Israeli Defense Minister Ariel Sharon said yesterday that his army's victory in Lebanon opened the way to a new era of "peaceful coexistence" with Palestinians on the West Bank and in the Gaza Strip, but two Palestinian leaders in those areas declared his view to be "an illusion."

The exchange came in an unusual display of intercontinental electronic wizardry that enabled American television viewers of the Sunday network panel shows to see and hear -- all within 90 minutes -- a succession of major actors in the next stage of Middle East diplomacy.

Sharon appeared twice, on "Face the Nation" (CBS, WDVM) and "This Week with David Brinkley" (ABC, WJLA). King Hussein of Jordan also appeared on the Brinkley program, via satellite from Amman. "Meet the Press" (NBC, WRC) sent moderator Bill Monroe to Israel to interview Bethlehem Mayor Elias Freij and former Gaza mayor Rashad Shawa, who had been denied permission by Israeli authorities to travel to the United States to present their views on last week's program.

Sharon, who was in the final hours of a visit to Washington, said the "terrorism" of the Palestine Liberation Organization has been "the main obstacle to future peace and peaceful coexistence with the Palestinian Arabs." Referring to his meetings last week with representatives of Israeli-backed "village leagues" on the West Bank, Sharon suggested that the way is now open for a political settlement there with moderate Palestinians.

Freij and Shawa, two widely accepted leaders in the West Bank and Gaza territories that have been occupied by Israel since the 1967 war, were quick to challenge Sharon's view of the future.

The people whom Sharon met on the West Bank, said Freij, the elected mayor in Bethlehem, are "nobody." At another point he said, "The Israelis have created these creatures the village leagues . They are protecting them, just as symbols. These collaborators will simply sign a blank check for Israel."

In recent days, Sharon has hinted that Israel, invoking its own interpretation of the Camp David accords, may forge an agreement with village leagues in the West Bank and Gaza even if the four-year-old autonomy talks involving Egypt and the United States remain deadlocked.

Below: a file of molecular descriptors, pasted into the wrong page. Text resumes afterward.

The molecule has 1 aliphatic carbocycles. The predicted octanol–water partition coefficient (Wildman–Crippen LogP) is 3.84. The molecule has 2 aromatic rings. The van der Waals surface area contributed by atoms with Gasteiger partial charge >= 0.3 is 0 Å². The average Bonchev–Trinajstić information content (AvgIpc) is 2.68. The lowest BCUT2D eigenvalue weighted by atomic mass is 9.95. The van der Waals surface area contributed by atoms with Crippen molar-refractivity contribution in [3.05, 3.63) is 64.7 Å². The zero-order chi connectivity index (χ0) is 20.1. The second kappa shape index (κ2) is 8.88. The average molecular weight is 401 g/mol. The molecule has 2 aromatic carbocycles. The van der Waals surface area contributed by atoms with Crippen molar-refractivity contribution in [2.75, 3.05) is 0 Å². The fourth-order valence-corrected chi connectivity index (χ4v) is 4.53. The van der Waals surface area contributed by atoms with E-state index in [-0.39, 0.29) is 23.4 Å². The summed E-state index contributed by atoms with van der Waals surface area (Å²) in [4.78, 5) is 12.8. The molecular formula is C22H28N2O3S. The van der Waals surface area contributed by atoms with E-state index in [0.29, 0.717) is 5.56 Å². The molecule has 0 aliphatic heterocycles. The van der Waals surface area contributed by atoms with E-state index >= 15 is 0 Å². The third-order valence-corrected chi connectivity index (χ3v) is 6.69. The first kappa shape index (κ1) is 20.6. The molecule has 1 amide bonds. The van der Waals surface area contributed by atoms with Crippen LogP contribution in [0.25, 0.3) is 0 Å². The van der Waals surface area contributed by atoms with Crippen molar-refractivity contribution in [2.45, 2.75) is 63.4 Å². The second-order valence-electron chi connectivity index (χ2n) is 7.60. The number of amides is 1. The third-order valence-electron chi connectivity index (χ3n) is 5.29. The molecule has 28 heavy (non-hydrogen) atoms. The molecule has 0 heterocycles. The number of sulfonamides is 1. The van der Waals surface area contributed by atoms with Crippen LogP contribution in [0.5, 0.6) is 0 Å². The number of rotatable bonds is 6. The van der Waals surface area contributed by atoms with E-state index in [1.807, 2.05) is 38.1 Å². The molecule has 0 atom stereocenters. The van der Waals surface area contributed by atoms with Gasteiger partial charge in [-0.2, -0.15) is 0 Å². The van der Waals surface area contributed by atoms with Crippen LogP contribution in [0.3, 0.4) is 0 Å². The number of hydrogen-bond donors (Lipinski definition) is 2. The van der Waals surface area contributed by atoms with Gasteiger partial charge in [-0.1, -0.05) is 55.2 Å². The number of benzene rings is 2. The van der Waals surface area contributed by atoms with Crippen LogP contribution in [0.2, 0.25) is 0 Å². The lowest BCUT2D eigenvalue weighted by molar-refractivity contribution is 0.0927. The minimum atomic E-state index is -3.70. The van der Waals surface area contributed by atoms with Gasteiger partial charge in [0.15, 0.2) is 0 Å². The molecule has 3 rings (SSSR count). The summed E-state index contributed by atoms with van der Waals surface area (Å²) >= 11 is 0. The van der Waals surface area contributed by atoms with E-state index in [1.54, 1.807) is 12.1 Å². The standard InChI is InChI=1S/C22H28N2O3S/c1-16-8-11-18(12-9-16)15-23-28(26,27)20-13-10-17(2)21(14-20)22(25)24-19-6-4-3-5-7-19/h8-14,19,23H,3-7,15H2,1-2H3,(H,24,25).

Freij charged that any agreement reached in this fashion would be "a dictation" by Israel.

Shawa, who was the appointed mayor of Gaza until his ouster by Israel a month ago, conceded that "for the time being" the Jewish state has the physical power to impose its will on the West Bank and Gaza.

But he said Palestinians will never accept this and will continue to seek self-determination and a Palestinian homeland there.

Both Freij and Shawa expressed support for the PLO, saying it is the accepted representative of the Palestinian people. The Bethlehem mayor said the PLO should now concentrate in a political area, especially on "a Palestinian political initiative."

As part of the discussion of next steps, Sharon and other Israeli officials have recently called Jordan "a Palestinian state," indicating there is no need for another Palestinian entity in the West Bank-Gaza.

As he did in a meeting with Secretary of State George P. Shultz Friday, Sharon repeated that Israel will never accept a "second Palestinian state" in the area.

Israeli radio reported yesterday that U.S. officials suggested to Sharon during his talks in Washingtion that there should be a demilitarized Palestinian state in the West Bank and Gaza.

The report quotes Prime Minister Menachem Begin as saying that "any attempt to alter the Camp David agreements by introducing the idea of self-determination would lead to the collapse of the agreements," and also quotes an unnamed minister as suggesting that such a move would result in annexation of the territories.

Hussein, rejecting Sharon's statements, said that Jordan has given a temporary home to Palestinians "awaiting the resolution of their problem on their legitimate soil."

The Jordanian monarch added that the central and unresolved issue is that of "legitimate Palestinian Arab rights on Palestinian soil under occupation by Israel in the West Bank, Arab Jerusalem and Gaza."

Hussein expressed hope for a political dialogue on the Palestinian problem in the wake of the Beirut battles.

If there is no success along these lines in the near future, he said, the result could be "disaster that will overtake all of us in the entire area and maybe the world."

Sharon, who joined the Brinkley program immediately after the interview with Hussein, lamented that "being neighbors, being so close, we have to talk through the television."

On other points, Sharon also said:

* The PLO is planning to leave behind "2,000 to 3,000 terrorists" in Beirut to prepare a nucleus for continuing military actions. He did not suggest that Israel will resume operations because of this and said, "We have finished our task" in Beirut.

* Israel "will stay in Lebanon as long as Syrians will stay there." He expressed hope this Israeli presence will be "kind of a pressure" on Syrians to leave and displayed no enthusiasm for new Israeli-Syrian battles.

* He believes Lebanon will sign a peace treaty with Israel after the installation in office of Christian militia leader Bashir Gemayel, who was elected Lebanese president last week.